Football is slowly getting with it now the video assistant referee system (VAR) is being introduced into top-flight games.
For years the powers-that-be, all the way up to FIFA, have resisted the use of replays to help the referee on the pitch make the right decision on things like penalties, goals that may have been offside, or aggressive play.
With top quality sound systems now installed at these fantastic stadiums, tension music could also be played to keep the crowd on the edge of their seats, or am I making this a bit too American Football?
The argument has always been – from FIFA down – that the game should be played with the same rules as that of grassroots and youth football.
How can this possibly be the case when top-flight players earn millions of pounds, turn up in Ferraris and play the game on perfect carpets of grass?
When an incorrect decision could relegate a club, losing it millions in the process, the stakes are so high that the authorities owe it all involved to make sure the right decisions are made.
Remember Thierry Henry’s Hand of God II goal for France against the Republic of Ireland in a World Cup qualifier a few years back?
The technology existed then, and everyone at home saw it was a handball.
In fact, the only people who didn’t were the officials on the pitch at the time. It was embarrassing to the game and all involved that that goal was allowed.
It’s been really interesting watching the use of VAR so far. Yes, it’s slowed the game down somewhat, which has played into the hands of an opposing team wishing to stifle momentum.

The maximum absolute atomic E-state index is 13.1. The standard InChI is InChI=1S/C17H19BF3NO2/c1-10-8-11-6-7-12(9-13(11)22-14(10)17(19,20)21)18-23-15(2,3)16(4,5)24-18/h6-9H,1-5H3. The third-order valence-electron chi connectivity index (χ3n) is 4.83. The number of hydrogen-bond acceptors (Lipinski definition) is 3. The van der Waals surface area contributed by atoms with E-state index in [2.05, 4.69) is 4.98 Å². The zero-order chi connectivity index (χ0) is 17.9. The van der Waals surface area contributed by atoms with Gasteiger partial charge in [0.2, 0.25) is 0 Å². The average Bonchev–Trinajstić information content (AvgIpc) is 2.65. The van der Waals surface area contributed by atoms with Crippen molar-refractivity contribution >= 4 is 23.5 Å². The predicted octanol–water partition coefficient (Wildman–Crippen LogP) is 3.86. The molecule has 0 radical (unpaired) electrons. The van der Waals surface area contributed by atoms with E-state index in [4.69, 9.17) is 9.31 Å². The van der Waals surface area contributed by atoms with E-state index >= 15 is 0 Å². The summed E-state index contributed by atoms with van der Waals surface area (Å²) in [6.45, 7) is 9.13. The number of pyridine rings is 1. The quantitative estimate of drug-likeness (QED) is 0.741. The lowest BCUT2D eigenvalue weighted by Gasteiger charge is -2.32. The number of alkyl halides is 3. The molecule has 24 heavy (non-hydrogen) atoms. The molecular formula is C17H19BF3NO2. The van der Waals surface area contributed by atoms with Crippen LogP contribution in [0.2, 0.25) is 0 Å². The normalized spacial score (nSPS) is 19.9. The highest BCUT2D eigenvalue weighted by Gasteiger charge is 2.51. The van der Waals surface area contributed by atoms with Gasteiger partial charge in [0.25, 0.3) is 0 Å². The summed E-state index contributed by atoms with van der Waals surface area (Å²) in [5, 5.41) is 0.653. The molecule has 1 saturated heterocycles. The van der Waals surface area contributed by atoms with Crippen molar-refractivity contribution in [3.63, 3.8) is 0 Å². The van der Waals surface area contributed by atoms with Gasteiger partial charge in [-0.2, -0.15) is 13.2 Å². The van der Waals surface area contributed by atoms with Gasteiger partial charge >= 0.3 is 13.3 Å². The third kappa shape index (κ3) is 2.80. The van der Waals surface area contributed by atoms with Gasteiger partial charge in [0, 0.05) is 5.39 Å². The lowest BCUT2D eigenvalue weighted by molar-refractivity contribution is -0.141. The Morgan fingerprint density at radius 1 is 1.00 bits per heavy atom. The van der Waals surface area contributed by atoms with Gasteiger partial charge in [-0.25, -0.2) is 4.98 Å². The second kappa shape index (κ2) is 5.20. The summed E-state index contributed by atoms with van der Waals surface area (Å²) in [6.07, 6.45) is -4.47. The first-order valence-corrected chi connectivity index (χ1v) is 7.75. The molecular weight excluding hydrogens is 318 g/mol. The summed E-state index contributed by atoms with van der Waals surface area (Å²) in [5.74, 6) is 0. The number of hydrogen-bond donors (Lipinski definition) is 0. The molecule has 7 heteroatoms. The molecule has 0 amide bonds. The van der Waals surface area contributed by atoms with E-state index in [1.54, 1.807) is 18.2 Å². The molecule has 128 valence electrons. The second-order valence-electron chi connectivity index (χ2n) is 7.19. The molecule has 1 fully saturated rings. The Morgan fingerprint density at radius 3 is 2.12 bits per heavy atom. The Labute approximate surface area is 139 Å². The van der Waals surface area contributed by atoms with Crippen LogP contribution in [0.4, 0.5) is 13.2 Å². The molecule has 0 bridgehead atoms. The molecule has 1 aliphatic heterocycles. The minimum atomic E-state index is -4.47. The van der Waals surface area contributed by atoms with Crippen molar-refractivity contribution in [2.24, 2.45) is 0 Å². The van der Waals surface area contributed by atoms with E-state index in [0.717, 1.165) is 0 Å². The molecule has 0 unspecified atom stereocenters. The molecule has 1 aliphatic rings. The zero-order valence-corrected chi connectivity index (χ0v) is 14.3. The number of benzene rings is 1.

But for me it has worked.
What the Premier League needs to do now is take a leaf out of all the other sports that have embraced video technology and use it to enhance the game.
They should get the crowd involved, with screens poised to show the opinion of the video referee.
It’s so exciting at cricket when you wait for the fourth umpire’s decision.
With top-quality sound systems now installed at these fantastic stadiums, tension music could be played to keep the crowd on the edge of their seats, or am I making this a bit too American Football?
Hell no, bring on the dancing girls!
A FLATPACK CABINET AND A COLD SHOULDER
IKEA really isn’t the place for couples to spend time together, is it?
This week we went to pick up a flatpack cabinet we’d paid for online and to buy another, plus pick up some stuff we didn’t need.
Every five minutes my wife stopped to show me some tat that would’ve looked awful in our house.
I loaded the car and 25 minutes later Sarah joined me with double the amount I left her with.
Difficulty loading the car, unable to find the receipt for free parking, and being an hour late picking up our son from nursery, meant one argument and several cold shoulders.
My next job is putting all the bloomin’ stuff together.
Row two is on the way...
PEOPLE MOAN, BUT WOULD A BRIDGE TO THE ISLE OF WIGHT BE ANY BETTER THAN A FERRY?
My shipping anorak was zipped right up as Wightlink’s new car ferry Victoria of Wight was launched this week.
She’s an impressive-looking vessel, with more of a cross-channel ferry profile.
With lots of passenger space, she’s going to be a delight to travel on.
In the past 10 years, Wightlink’s owners have built six new ships and spent nigh-on £80m but still passengers moan about their services.
Lower fares and more off-peak services are what they want, but I’m wondering if even a nationalised ferry service would be able to offer that?
With a bridge or tunnel costing in excess of £1bn to build, I wonder what the fare on it would have to be to cover the costs?